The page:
Whereas we have to go through a couple of different channels to be able to be on their list. Some of them just say, yeah, your first client will send you information. We’ll send us their information and they’ll check with you and then they’ll put you on there. Others, you can now register ahead of time. So that part was challenging and figuring out, but I would start with that too. Because you feel a lot more credible when you know that you’re on an insurance list, if that makes sense?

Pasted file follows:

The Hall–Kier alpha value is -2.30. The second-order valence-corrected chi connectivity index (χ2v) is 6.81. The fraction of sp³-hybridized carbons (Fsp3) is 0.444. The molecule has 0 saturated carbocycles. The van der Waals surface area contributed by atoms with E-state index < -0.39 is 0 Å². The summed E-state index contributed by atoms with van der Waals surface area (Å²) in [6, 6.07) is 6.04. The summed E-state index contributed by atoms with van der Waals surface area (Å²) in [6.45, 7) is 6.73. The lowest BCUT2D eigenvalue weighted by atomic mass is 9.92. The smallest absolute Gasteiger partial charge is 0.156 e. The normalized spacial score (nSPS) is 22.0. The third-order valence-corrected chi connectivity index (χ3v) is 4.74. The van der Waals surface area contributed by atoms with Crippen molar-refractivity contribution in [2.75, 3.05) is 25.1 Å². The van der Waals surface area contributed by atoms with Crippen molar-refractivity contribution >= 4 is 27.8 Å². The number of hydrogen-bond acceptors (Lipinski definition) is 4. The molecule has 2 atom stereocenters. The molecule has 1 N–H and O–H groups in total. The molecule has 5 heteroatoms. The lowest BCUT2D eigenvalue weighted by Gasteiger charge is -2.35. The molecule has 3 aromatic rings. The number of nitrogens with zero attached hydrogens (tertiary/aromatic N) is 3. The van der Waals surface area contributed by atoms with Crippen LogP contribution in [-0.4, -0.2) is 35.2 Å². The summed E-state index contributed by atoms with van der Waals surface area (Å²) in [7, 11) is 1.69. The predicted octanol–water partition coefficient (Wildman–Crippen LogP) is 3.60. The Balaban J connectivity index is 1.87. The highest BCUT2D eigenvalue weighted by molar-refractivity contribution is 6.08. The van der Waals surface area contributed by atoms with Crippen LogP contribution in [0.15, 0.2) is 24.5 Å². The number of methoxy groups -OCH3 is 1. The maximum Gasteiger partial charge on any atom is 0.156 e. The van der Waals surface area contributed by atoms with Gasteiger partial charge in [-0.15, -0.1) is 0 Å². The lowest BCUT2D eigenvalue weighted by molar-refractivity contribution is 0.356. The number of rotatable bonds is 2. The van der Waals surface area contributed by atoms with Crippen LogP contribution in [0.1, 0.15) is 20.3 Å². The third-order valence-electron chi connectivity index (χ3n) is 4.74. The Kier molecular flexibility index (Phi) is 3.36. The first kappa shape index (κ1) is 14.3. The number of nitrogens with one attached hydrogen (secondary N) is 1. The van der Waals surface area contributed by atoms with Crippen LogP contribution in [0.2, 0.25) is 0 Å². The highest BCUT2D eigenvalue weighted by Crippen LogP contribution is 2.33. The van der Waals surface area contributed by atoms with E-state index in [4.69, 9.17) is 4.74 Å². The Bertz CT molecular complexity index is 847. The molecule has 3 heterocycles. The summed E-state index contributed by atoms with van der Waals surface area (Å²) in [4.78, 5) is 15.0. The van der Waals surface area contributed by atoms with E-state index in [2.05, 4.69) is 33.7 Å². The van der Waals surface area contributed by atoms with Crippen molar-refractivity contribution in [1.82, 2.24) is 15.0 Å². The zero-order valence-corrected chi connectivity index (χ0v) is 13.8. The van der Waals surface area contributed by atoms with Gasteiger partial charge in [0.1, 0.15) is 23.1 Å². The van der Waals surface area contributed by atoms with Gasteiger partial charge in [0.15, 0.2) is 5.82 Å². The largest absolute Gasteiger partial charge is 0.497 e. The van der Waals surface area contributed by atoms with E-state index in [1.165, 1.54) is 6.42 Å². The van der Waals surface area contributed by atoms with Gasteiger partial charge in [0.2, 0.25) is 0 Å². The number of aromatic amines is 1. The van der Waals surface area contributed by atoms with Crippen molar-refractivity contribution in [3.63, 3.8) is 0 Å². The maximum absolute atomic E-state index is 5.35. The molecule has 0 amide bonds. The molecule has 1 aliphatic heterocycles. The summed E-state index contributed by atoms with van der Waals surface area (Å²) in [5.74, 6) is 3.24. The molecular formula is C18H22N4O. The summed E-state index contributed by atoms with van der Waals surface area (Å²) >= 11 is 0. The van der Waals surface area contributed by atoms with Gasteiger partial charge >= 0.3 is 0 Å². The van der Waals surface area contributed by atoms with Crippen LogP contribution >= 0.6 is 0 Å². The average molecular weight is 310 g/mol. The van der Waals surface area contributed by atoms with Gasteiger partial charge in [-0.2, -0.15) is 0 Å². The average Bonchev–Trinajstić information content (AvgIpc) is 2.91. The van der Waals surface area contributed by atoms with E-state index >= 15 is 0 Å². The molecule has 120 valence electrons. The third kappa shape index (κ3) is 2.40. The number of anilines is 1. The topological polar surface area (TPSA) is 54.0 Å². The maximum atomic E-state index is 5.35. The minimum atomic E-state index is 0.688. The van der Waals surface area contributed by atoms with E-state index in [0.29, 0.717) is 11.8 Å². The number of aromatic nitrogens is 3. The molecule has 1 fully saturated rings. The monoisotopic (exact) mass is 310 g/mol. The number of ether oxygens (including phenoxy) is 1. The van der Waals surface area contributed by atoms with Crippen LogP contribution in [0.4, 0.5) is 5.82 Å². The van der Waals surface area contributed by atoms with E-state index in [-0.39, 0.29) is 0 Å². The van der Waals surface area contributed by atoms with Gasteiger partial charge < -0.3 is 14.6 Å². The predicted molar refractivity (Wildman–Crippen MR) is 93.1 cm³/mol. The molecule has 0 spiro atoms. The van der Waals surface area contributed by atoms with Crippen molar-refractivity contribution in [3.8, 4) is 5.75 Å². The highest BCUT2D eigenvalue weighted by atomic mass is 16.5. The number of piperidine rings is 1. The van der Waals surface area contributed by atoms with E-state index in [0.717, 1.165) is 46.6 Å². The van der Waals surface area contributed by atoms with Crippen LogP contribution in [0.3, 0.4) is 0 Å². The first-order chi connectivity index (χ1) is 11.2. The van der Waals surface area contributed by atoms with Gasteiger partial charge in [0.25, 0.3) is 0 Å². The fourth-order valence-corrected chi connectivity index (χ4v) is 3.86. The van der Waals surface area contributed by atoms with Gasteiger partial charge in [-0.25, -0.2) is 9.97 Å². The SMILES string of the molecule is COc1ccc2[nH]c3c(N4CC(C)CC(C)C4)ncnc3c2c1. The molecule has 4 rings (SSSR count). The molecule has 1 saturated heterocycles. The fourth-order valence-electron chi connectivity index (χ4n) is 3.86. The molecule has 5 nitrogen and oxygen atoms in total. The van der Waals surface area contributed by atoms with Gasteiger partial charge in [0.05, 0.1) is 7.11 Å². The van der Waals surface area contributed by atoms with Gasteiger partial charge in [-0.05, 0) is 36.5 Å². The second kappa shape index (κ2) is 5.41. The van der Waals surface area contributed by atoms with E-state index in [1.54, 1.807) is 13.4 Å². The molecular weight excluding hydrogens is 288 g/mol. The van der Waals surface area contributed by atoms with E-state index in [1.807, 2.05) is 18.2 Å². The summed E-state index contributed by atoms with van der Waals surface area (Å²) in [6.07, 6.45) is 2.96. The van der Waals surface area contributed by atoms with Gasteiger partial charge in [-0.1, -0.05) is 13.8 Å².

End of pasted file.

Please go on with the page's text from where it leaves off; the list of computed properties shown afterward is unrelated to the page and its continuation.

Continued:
Kayla: It does. And actually, it’s funny that you say that BSWs can be covered under some insurance because I didn’t even know that. But even MSWs aren’t covered under all insurances. And actually, when I meet with clients, I’ve never direct billed, and basically, I go through the spiel of saying,” That we’re covered under most insurances, but to double check to make sure.” Because there are some that we’re not. It’s some that’s just psychologists. So even as an MSW, it doesn’t mean you’re going to be covered under all of them. And I think that we’re getting a little bit better because even up until, I think it was last year, many of the providers didn’t even direct bill with social workers. Now you could do it without the direct billing, but you couldn’t direct bill. Now it has shifted a bit. So, I think social workers are getting included into more plans. But that is really great to hear that with a BSW you can be covered under some plans. And even as an MSW, you’re not going to be covered under all plans.